The afternoon discussions centred on: (1) Student engagement with OERs; (2) Embedding OERs: the senior management perspective and institutional policy / practice; and (3) Collaboration and partnerships around OERs: opportunities. Again, relevant ideas emerged for CORE-SET – specifically from the former group, on how to actively involve students in projects, and on how to make use of OERs in enhancing learning and teaching. It was also great to have a number of students contribute to the discussions, and to share their opinions as both learners and project members.
All in all, a useful day to focus in detail on the development of CORE-SET, and our connections with associated OER projects and JISC-related services nationally.
The first ever Open Education Week started today! It runs from 5-10 March 2012 online and in locally hosted events around the world. The purpose of Open Education Week is to raise awareness of the open education movement and its impact on teaching and learning worldwide.
The University of Liverpool established CORE-Materials, a collection of subject-based open educational resources in the first OER national programme in 2009. The School of Engineering has sustained these resources, and is now extending the collection by including electronic OERs from sectors outside HE (CORE-SET project).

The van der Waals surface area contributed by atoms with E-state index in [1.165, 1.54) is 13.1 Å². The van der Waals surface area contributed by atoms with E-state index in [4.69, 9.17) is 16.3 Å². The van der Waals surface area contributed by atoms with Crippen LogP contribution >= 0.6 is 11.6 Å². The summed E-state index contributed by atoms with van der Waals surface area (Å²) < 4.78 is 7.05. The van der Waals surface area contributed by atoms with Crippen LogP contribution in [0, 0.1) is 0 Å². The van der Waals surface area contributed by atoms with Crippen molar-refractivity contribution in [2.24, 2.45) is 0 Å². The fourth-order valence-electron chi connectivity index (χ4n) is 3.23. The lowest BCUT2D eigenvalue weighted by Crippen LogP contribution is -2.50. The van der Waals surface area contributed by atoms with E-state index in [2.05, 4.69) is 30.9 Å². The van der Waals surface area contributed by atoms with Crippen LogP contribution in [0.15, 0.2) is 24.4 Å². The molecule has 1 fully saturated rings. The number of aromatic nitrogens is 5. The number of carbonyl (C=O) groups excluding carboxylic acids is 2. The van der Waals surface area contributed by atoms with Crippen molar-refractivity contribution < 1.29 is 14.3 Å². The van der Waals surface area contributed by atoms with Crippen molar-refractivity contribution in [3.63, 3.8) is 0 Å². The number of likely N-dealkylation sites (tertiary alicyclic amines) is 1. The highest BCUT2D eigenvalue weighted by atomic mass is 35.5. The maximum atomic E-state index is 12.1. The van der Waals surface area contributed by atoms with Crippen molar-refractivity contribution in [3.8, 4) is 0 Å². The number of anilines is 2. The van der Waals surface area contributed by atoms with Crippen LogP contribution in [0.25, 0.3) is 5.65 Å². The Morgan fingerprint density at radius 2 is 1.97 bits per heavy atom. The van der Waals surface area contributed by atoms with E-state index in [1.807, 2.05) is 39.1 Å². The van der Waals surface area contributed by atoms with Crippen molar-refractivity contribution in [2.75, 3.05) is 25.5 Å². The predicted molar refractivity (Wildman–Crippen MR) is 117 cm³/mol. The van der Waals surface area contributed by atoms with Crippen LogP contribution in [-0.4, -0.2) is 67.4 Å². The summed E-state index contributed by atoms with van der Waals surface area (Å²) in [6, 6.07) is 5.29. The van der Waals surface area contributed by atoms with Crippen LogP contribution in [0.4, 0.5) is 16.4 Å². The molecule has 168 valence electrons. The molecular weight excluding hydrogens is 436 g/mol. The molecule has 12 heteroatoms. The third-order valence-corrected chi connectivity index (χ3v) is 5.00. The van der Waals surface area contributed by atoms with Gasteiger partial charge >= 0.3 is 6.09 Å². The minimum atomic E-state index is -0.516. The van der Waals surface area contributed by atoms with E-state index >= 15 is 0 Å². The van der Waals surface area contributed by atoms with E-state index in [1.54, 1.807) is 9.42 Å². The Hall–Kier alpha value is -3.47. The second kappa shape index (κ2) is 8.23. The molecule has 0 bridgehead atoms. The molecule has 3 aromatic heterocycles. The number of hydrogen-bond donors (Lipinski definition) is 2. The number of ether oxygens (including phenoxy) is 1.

We have dissemenated CORE-Materials to senior managers, academics and students within and beyond the School of Engineering. We have also contributed to training sessions with colegues in the library and the institution e-learning group. Today we have compiled OERs in materials science and engineering into collections of videos and images, which are dynamically shown on a number of public display screens through the School during the whole week.
What an exciting visit to the Imperial War Museum (IWM) at Duxford (just outside Cambridge)! IWM Duxford is set within the spacious grounds of the famous former First and Second World War airfield. Opened in 2007, AirSpace tells the story of British and Commonwealth aviation. Its Aircraft Hall is home to over 30 aircraft including an iconic Spitfire, a legendary Lancaster and the fastest-ever Concorde.
We were impressed with the quality of materials and creativity of the staff from Department for Learning at IWM Duxford, and the strong connections they have forged with HE sector. There is much here for us to promote on behalf of the Department for Learning drawing extensively on the already prepared educational material. A surprising example is the technology management case studies related to aircarft development, which are being used at the Judge Business School and the Department of Engineering at the University of Cambridge for last 10 years. We will package this material together to make it both open and accessible through multiple delivery platforms. HE will benefit from contextualized resources and the Department for Learning will be able to disseminate to a wider audience.